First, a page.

When the Ottawa Senators tried to sell their fan base on a lengthy rebuild, the argument was relatively straight forward – allow us to break this roster down to the foundation, build it back up through the draft and player development, and prepare for a five-year run of “unparalleled success” starting in 2021.

It is obviously quite aspirational. However, it did serve notice that the team only expects to take some lumps for a short period of time. Ottawa’s 2018-19 season was expectedly gruesome, and outside of watching young talent develop, 2019-20 figures to be more of the same.

That said, it is a critically important transitional year for Pierre Dorion, the Ottawa coaching staff, and the entire roster. To build the confidence that an increasingly interesting prospect pool is about to take the next step to become integral NHL players, the team needs to show some degree of competitiveness this season.

Enter D.J. Smith, who Ottawa poached from their rivals in Toronto. At the time of the hiring, Smith remarked that he was interested in the position because of the club’s young talent and was confident that the organization was heading in the right direction. The Ottawa Sun’s Bruce Garrioch had some fantastic insight into the hiring, including why the Senators targeted Smith, what he thought the team needed to turn it around, and how system changes would help drive performance.

From that piece, two quotes stuck out to me from a data perspective. The first was his postmortem of last year’s play:

“They had no ‘O-zone’ time and they had the least offensive-zone time in the league. They actually outscored their chances and, if you look at analytics, they scored more than they should have scored,” Smith says. “They didn’t have much time spent in the ‘O-zone,’ and when you don’t spend any time in the ‘O-zone,’ that means you’re going to spend a ton of time in the (defensive) zone."

The second, how they would turn it around:

“You’ve got to keep the puck out of your net and we have to commit to playing defence,” says Smith. “From Day 1, right on down. Our division is the best division in hockey. It’s no secret: You’ve got Tampa, Toronto, Florida, Buffalo got better and the Boston Bruins were one game from the Stanley Cup.”

Nothing Smith said was incorrect – the team had a tremendous issue clearing the defensive third, and to the extent they did, had an equally difficult time transitioning the puck. The team relied heavily on counterattacking opportunities as well. Counterattacking opportunities create a higher likelihood of a goal scoring sequence than the traditional five-man offensive zone set, but they are also considerably harder to establish. And at the end of the day, shot volume on either end of the ice tends to dictate how the goals and wins will fall.

The challenge that Smith is facing? Team talent is quite repeatable year to year, particularly when we are talking about the ways in which teams drive favourable or unfavourable shot advantages (or scoring chance advantages, or expected goal advantages, and so on.) There are many reasons why, but at the top of the list is the reality that most teams tend to turn over similar rosters, similar coaching staffs, similar styles of play, and so on. If you look at every team’s year versus next year net shot differential, you can see there just isn’t much volatility here:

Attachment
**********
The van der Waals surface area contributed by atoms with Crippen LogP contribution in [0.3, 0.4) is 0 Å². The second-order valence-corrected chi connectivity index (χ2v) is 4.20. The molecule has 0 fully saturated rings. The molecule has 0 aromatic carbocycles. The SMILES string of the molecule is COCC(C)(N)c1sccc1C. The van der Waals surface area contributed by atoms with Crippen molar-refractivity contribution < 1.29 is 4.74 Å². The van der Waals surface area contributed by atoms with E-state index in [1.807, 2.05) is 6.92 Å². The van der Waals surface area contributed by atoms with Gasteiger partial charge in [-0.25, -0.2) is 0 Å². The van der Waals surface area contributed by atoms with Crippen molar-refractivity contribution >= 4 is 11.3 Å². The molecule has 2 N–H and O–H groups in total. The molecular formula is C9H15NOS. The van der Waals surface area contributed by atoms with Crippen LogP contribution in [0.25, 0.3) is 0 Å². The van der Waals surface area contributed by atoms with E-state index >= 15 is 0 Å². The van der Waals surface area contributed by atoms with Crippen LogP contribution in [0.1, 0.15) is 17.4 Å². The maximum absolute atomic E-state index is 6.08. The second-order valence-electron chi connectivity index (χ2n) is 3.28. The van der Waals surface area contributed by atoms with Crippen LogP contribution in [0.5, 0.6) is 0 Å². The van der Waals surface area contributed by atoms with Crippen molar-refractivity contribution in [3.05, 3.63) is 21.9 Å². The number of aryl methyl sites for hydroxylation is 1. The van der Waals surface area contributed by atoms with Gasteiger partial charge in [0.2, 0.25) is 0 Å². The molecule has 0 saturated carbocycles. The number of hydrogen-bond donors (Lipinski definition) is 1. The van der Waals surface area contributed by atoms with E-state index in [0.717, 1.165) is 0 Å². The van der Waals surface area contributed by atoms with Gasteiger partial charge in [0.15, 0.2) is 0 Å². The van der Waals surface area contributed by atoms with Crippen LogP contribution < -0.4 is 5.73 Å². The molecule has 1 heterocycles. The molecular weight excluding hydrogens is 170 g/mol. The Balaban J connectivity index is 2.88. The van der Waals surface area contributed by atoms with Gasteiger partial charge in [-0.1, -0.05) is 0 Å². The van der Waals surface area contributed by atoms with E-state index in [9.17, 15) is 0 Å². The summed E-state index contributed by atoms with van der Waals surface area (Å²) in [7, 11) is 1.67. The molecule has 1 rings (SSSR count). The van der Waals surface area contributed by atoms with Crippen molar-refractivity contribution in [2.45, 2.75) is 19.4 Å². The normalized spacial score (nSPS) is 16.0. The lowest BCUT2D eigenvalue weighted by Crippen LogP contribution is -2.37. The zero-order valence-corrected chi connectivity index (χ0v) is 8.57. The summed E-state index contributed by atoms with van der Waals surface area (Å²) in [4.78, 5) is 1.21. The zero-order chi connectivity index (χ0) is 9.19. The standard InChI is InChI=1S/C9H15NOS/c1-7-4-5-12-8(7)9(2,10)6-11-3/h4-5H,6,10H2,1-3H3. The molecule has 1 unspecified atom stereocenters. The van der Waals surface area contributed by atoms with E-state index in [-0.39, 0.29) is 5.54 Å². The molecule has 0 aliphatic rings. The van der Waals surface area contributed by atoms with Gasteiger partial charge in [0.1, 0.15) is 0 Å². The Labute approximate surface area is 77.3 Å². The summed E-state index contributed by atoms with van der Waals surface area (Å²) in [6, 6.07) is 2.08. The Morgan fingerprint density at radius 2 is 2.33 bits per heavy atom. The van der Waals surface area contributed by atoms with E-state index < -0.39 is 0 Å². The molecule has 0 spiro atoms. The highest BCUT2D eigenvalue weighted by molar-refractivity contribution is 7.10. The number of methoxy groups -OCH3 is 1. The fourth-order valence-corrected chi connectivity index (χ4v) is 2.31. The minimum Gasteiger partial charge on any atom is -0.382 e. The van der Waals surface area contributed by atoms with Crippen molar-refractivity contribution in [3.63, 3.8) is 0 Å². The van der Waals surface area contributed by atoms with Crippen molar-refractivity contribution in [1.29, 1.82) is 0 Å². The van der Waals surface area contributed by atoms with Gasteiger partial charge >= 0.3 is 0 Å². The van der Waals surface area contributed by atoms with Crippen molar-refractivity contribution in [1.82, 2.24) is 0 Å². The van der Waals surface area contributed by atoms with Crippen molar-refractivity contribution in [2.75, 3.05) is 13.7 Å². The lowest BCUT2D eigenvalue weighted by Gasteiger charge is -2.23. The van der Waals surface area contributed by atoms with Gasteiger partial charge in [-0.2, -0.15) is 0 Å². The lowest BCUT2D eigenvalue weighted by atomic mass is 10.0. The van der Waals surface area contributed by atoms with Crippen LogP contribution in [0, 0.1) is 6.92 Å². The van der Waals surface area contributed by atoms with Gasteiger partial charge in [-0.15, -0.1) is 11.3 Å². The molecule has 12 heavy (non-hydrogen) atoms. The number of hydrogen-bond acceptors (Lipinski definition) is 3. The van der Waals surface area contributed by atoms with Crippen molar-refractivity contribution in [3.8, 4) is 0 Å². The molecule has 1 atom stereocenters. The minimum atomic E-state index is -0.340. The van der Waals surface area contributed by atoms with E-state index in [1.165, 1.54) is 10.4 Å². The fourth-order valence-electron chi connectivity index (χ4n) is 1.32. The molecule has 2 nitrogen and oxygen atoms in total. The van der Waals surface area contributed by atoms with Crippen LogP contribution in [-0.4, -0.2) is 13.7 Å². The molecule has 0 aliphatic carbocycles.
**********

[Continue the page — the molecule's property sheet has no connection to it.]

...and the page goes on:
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I kind of regret putting the 2013-14 Buffalo Sabres on this if only because they were one of the very few teams that was actively trying to lose games leading up to the 2015 NHL Draft, featuring the likes of Connor McDavid and Jack Eichel. Absent that, you can see the hill that Ottawa has to climb here. Teams who are historically out-shot and out-paced tend to remain so in the following season, and vice versa for teams on the right size of the shot ledger. Based just on the twelve years of sampling data, a quick regression-based guess for Ottawa’s net shot differential per-60 minutes next year would be -9.5 – about five shots better than what we saw last year, but still tremendously in the red.

Still, we aren’t talking about becoming the 2007-08 Detroit Red Wings overnight. What we are trying to see is what degree of improvement is even feasible based on historical performance across all 31 NHL teams. From the graph above, I subset down to the teams who saw the biggest jump year to year in shot differential. There’s an interesting commonality:

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Turning it around in one year is quite difficult. But there are two things in Ottawa’s favour. One, it’s been done before – we have 10 teams here that saw a considerable shift in the way they drove territorial advantages and shot differentials in just one season, and in some cases considerably so. Two, eight of the 10 we selected were underpinned by coaching changes. Now there is going to be a bit of selection bias in the sample – most of the teams who made considerable gains did so because their prior season was that bad, and bad seasons tend to lead to coaching staff changes. That said, count the number of coaches who (a) did turn around their respective team in the given year; and (b) are still coaching to this day.

Coaching matters. And in some cases, considerably so. The jury is still out on Smith and, more generally, Ottawa’s rebuild. But if the talent Dorion has acquired is truly on the way, Smith has a chance to turn this ship around. Expecting that in 2019-20, though, seems like a rather poor bet.